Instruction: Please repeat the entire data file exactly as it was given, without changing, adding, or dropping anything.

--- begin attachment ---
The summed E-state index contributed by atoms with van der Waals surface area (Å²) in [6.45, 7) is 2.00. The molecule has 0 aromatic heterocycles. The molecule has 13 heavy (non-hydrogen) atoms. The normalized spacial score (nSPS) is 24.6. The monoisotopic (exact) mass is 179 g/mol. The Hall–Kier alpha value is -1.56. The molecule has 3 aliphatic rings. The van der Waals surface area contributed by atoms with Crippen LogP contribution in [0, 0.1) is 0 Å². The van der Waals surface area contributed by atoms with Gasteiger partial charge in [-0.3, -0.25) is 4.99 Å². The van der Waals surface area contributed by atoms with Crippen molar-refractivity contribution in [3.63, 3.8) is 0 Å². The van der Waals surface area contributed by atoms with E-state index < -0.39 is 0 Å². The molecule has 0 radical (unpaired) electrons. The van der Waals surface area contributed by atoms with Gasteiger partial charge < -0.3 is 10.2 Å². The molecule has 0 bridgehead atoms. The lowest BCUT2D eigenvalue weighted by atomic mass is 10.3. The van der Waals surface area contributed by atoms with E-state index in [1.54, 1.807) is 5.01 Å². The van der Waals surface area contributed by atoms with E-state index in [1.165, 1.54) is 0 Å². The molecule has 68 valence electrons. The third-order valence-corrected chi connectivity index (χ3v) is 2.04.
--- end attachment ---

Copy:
The summed E-state index contributed by atoms with van der Waals surface area (Å²) in [6.45, 7) is 2.00. The molecule has 0 aromatic heterocycles. The molecule has 13 heavy (non-hydrogen) atoms. The normalized spacial score (nSPS) is 24.6. The monoisotopic (exact) mass is 179 g/mol. The Hall–Kier alpha value is -1.56. The molecule has 3 aliphatic rings. The van der Waals surface area contributed by atoms with Crippen LogP contribution in [0, 0.1) is 0 Å². The van der Waals surface area contributed by atoms with Gasteiger partial charge in [-0.3, -0.25) is 4.99 Å². The van der Waals surface area contributed by atoms with Crippen molar-refractivity contribution in [3.63, 3.8) is 0 Å². The van der Waals surface area contributed by atoms with E-state index < -0.39 is 0 Å². The molecule has 0 radical (unpaired) electrons. The van der Waals surface area contributed by atoms with Gasteiger partial charge < -0.3 is 10.2 Å². The molecule has 0 bridgehead atoms. The lowest BCUT2D eigenvalue weighted by atomic mass is 10.3. The van der Waals surface area contributed by atoms with E-state index in [1.54, 1.807) is 5.01 Å². The van der Waals surface area contributed by atoms with E-state index in [1.165, 1.54) is 0 Å². The molecule has 68 valence electrons. The third-order valence-corrected chi connectivity index (χ3v) is 2.04.